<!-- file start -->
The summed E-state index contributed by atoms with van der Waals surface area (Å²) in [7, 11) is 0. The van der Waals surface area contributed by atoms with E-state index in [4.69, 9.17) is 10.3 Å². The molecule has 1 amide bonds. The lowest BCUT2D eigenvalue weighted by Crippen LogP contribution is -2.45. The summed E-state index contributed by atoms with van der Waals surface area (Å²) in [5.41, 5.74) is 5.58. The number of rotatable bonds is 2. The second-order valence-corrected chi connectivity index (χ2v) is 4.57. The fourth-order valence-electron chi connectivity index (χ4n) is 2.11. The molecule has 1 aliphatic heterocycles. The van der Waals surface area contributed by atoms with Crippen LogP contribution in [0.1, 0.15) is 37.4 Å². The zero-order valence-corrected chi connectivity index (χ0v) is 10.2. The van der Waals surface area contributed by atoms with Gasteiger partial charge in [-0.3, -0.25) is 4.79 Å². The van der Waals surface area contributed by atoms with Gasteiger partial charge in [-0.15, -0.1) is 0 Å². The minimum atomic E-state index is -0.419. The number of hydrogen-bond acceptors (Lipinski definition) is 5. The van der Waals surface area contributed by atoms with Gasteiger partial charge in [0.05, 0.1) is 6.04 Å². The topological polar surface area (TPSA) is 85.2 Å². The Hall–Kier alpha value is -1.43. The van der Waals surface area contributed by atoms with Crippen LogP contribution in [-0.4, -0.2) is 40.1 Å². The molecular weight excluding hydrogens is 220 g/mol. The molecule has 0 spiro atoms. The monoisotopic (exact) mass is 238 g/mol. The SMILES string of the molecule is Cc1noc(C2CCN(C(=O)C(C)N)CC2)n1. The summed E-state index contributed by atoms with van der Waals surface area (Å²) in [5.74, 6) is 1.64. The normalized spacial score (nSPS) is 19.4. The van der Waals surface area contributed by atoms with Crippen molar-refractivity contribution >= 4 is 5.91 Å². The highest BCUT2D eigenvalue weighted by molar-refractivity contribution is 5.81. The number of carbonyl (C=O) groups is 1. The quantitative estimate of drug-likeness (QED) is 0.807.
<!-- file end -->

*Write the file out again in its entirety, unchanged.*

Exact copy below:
The summed E-state index contributed by atoms with van der Waals surface area (Å²) in [7, 11) is 0. The van der Waals surface area contributed by atoms with E-state index in [4.69, 9.17) is 10.3 Å². The molecule has 1 amide bonds. The lowest BCUT2D eigenvalue weighted by Crippen LogP contribution is -2.45. The summed E-state index contributed by atoms with van der Waals surface area (Å²) in [5.41, 5.74) is 5.58. The number of rotatable bonds is 2. The second-order valence-corrected chi connectivity index (χ2v) is 4.57. The fourth-order valence-electron chi connectivity index (χ4n) is 2.11. The molecule has 1 aliphatic heterocycles. The van der Waals surface area contributed by atoms with Crippen LogP contribution in [0.1, 0.15) is 37.4 Å². The zero-order valence-corrected chi connectivity index (χ0v) is 10.2. The van der Waals surface area contributed by atoms with Gasteiger partial charge in [-0.3, -0.25) is 4.79 Å². The van der Waals surface area contributed by atoms with Gasteiger partial charge in [-0.15, -0.1) is 0 Å². The minimum atomic E-state index is -0.419. The number of hydrogen-bond acceptors (Lipinski definition) is 5. The van der Waals surface area contributed by atoms with Gasteiger partial charge in [0.05, 0.1) is 6.04 Å². The topological polar surface area (TPSA) is 85.2 Å². The Hall–Kier alpha value is -1.43. The van der Waals surface area contributed by atoms with Crippen LogP contribution in [-0.4, -0.2) is 40.1 Å². The molecular weight excluding hydrogens is 220 g/mol. The molecule has 0 spiro atoms. The monoisotopic (exact) mass is 238 g/mol. The SMILES string of the molecule is Cc1noc(C2CCN(C(=O)C(C)N)CC2)n1. The summed E-state index contributed by atoms with van der Waals surface area (Å²) in [5.74, 6) is 1.64. The normalized spacial score (nSPS) is 19.4. The van der Waals surface area contributed by atoms with Crippen molar-refractivity contribution >= 4 is 5.91 Å². The highest BCUT2D eigenvalue weighted by molar-refractivity contribution is 5.81. The number of carbonyl (C=O) groups is 1. The quantitative estimate of drug-likeness (QED) is 0.807.